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Fire in the roots of humans

January 19th, 2010 Leave a comment Go to comments

One key difference between animals and humans is the use of fire; in fact, during the evolution, fire made us humans. For instance, cooking implied higher food energy, as well as an increased the diversity of available food (detoxifying effects of heating, etc…). Furthermore, cooking implied a delay in food consumption, which required the development of social abilities for the distribution of tasks within the group (e.g., collection, accumulation, cooking, defense, even stealing). These factors are thought to have prompted the evolution of large brains and bodies, small teeth, modern limb proportions, and other human traits, including many social aspects of human-associated behavior. However, the moment in which humans started to use fire is still debated. It is often believed that the rise of Homo erectus from its more primitive ancestors was fueled by the ability use fire.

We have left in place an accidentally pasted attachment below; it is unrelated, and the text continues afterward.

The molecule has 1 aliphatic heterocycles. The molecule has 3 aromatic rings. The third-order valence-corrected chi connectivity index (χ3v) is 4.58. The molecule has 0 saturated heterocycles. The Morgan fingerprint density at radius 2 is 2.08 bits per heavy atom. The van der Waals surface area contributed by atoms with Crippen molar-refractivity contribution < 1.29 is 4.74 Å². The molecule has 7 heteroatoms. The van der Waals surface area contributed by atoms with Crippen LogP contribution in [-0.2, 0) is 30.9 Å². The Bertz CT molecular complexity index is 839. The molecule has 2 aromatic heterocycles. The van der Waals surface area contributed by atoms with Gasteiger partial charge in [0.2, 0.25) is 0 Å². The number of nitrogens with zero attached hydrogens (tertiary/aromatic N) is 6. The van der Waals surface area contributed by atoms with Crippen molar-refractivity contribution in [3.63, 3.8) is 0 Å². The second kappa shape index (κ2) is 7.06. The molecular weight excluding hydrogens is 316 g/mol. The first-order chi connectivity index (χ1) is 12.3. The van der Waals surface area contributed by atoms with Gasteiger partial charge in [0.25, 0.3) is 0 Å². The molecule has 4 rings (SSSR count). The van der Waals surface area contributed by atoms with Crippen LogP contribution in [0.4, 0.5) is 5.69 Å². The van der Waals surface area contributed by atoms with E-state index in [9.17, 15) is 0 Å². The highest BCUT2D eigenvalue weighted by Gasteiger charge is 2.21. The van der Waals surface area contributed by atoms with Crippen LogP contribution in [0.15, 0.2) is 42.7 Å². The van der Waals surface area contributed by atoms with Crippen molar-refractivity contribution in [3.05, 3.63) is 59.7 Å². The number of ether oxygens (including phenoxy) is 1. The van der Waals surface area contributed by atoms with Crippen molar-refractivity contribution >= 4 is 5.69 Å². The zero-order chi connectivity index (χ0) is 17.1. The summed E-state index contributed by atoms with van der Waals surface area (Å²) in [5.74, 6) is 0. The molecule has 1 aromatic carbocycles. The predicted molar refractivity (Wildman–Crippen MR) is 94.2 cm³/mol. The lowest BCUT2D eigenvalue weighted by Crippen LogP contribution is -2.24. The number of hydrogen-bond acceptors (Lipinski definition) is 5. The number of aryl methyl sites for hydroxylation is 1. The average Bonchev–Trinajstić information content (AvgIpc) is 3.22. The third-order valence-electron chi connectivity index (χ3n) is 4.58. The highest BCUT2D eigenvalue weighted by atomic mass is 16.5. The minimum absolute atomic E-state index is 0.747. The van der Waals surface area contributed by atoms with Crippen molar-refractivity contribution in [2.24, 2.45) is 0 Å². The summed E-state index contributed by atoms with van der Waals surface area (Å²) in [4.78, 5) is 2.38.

Although the use and control of fire is a human trait, a recent study has demonstrated that chimpanzees have the ability to understand wildfires and predict their behavior (Pruetz & LaDuke 2010). Chimps calmly observed wildfires around them, predict their behaviour and move accordantly without any stress or fear. This suggest that the conceptualization of fire may be a old trait, in the hominids group.

To what extent current humans are losing this trait is another debate, but we may be better off at managing our fire-prone landscapes by learning from chimps!

References

  • Pausas J.G. & Keeley J.E. 2009. A burning story: The role of fire in the history of life. BioScience 59: 593-601 [doi] [pdf]
  • Pruetz JD & TC LaDuke 2010. Reaction to fire by savanna chimpanzees (Pan troglodytes verus) at Fongoli, Senegal: Conceptualization of  fire behavior and the case for a chimpanzee model. Am J Phy Anthropol (in press) [doi]
  • Wrangham RW, Jones JH, Laden G, Pilbeam D, Conklin-Brittain NL. 1999. The raw and the stolen: Cooking and the ecology of human origins. Current Anthropol 40: 567–590.
  • Control of fire by early humans [Wikipedia]

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